- Don Young, chair of the House Transportation Committee, writes to Norman Mineta, asking for a Motorcycle Safety Foundation (MSF) rep on the Motorcycle Advisory Council. MAC was authorized in the same 2005 SAFETEA-LU law and was supposed to work on highway furniture, but got involved in a host of motorcycle issues. MAC was packed with Harley and ABATE people, as we discussed in our ABS piece. Mineta granted Young’s request, appointing Kathy van Kleeck, who is a lobbyist for both MSF and MIC, the Motorcycle Industry Council. Both these trade groups are dominated by Harley Davidson who ended up with seven out of 10 of the MAC members. Information via FOIA from DOT.
- Kathy van Kleeck lost no time wooing new DOT secretary Mary Peters, inviting her to the MSF annual meeting in February 2007. The letter mentions Peters‘ speech and talks about state training. Peters, a helmet advocate, eventually reallocated state training budgets to helmet enforcement, which must have enraged the majority of the MAC folks, as did mandatory ABS. Peters’ reply mentions Van Kleeck’s role in setting up the House Motorcycle Safety Caucus. (documents from DOT via FOIA).
- As we have seen, Kathy van Kleeck played a leading role in setting up the Congressional Motorcycle Safety Caucus, which sprang into existence on June 26th, 2009, the year NHTSA was white-hot with the mandatory ABS lobbying, the OSU study which was in chaos, and Mary Peters’ helmet and enforcement agenda. Here’s a letter from Caucus members Giffords and Burgess, lobbying Mary Peters, DOT secretary, March 2008, obtained via FOIA.
- Motor Sports Newswire soon reported MIC’s Duane Taylor “We are thrilled that Representative Griffin took the time to come to Orlando and participate in AIMExpo” after Griffin, MC Caucus co-chair, junketed at a motorcycle show in Florida, October 2013. The Caucus was very active from 2010 to 2013 but has not had any press since then. Duane Taylor is a MIC lobbyist who works with Kathy van Kleeck.
- A 2010 letter to the newly appointed Ray LaHood, DOT secretary, signed by Jim Sensenbrenner Jr and 10 other congress members. Sensenbrenner represents Milwaukee where Harley Davidson home operation is a big contributor. The letter asks for the Mary Peters helmet enforcement initiative to be defunded in favor of Motorcycle awareness programs and the crash causation study, which is essentially the ABATE and MAC agenda. (obtained via FOIA from DOT).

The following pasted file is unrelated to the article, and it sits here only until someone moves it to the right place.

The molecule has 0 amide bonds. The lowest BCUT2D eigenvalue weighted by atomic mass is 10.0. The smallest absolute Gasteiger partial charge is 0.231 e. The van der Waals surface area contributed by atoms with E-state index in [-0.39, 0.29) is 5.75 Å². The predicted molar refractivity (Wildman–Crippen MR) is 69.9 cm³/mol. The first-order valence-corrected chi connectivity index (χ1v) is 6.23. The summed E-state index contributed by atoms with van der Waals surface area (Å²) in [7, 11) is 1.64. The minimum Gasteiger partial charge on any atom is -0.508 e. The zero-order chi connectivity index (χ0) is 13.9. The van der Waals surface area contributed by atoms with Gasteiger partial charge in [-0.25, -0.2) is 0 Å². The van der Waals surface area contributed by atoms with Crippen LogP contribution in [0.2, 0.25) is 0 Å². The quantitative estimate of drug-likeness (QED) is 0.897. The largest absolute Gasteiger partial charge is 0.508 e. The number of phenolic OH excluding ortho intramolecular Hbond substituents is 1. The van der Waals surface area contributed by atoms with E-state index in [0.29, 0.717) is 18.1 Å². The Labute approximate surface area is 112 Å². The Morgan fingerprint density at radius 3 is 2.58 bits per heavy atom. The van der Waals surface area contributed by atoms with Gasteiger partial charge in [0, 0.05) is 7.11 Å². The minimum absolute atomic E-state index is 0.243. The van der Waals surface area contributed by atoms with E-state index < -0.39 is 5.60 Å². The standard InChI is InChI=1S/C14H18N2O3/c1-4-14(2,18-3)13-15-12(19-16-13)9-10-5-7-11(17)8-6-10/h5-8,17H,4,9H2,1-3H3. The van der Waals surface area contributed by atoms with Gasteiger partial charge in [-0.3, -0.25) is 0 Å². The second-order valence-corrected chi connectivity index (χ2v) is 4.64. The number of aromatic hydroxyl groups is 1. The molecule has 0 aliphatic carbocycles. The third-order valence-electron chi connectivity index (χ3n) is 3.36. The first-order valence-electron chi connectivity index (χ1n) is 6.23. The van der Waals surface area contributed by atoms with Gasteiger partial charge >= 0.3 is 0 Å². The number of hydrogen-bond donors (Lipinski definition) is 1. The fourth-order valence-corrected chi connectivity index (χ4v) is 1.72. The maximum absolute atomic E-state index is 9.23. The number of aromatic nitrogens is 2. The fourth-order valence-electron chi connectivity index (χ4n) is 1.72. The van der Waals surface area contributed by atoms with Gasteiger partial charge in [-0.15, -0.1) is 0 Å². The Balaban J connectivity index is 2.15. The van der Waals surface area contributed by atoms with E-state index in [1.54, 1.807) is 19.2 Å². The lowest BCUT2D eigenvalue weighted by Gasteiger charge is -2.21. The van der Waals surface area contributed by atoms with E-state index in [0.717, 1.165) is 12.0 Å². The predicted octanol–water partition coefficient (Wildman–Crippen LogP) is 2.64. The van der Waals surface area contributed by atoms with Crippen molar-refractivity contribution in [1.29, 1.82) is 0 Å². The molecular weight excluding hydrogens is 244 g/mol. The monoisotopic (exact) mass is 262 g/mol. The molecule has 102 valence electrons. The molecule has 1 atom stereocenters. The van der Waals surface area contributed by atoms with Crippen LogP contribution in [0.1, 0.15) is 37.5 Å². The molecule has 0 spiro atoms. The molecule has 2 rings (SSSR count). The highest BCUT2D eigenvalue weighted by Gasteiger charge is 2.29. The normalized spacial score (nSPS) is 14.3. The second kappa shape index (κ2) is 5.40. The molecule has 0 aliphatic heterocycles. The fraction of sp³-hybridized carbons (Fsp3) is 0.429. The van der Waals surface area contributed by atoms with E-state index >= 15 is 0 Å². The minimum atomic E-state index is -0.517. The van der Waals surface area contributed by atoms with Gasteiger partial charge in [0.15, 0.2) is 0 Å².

- Kathy van Kleeck participated with George Soodoo in this 2009 NHTSA teleconference on motorcycle brake standards. Soodoo was the author of the 2009 mandatory ABS proposal and the subsequent 2011 final document, killing the ABS proposal, from docket # NHTSA-2008-0150.
- Letter from Kathy van Kleeck (with MSF hat) and Tim Buche of MSF to Mary Peters, from August 2008, complaining about the delays and cost overruns in the OSU study, and waving the club of MSF’s matching funds. (DOT FOIA).
- Letter from Kathy van Kleeck to the newly appointed Ray LaHood from June 2009. Although the OSU study is not mentioned, the cost overruns and delays were approaching crisis point. (DOT FOIA).
As we can see, a cocktail of motorcycle related subjects were in the mix in this critical 2008-2010 period: the OSU study; the mandatory ABS agenda; increased federal support of helmet and other enforcement; reductions in state training grants; and motorist awareness initiatives.
The writing was on the wall for the ill-fated OSU study, and, on March 31st 2010 MSF announced that they would instead be funding the Virginia Tech Naturalistic Study. The OSU Crash Causation final report has not yet been published.
We only have partial public information and a couple of FOIAs – from DOT, who responded to our August request in a couple of weeks, and a 2010 NHTSA FOIA, from when NHTSA was still responding, albeit in about four months, to FOIA requests. We still await the results of our 2016 FOIAs to NHTSA.
To summarize, we have seen a froth of lobbying at DOT and NHTSA, with the sinister Kathy van Kleeck playing multiple roles. We have seen NHTSA’s hijacking of study funds earmarked for OSU and the profligate waste of almost the entire Federal budgeted funds for the study. Worst of all, the cost of flubbing the once-per-generation opportunity for a new Motorcycle Crash Causation Study is to be counted in terms of rider casualties. We feel that the Mandatory ABS agenda, using the pretext of the dreadful Amoni ABS study may have been sacrificed as a token in the raging culture wars that were washing across NHTSA in the crucial 2008 to 2010 period.
We need a congressional committee to have hearings to determine if NHTSA violated SAFETEA-LU by hijacking the study funds earmarked for OSU. And to determine if malpractice attended the wasteful spending of these funds and the dropping of mandatory motorcycle ABS from the NHTSA agenda.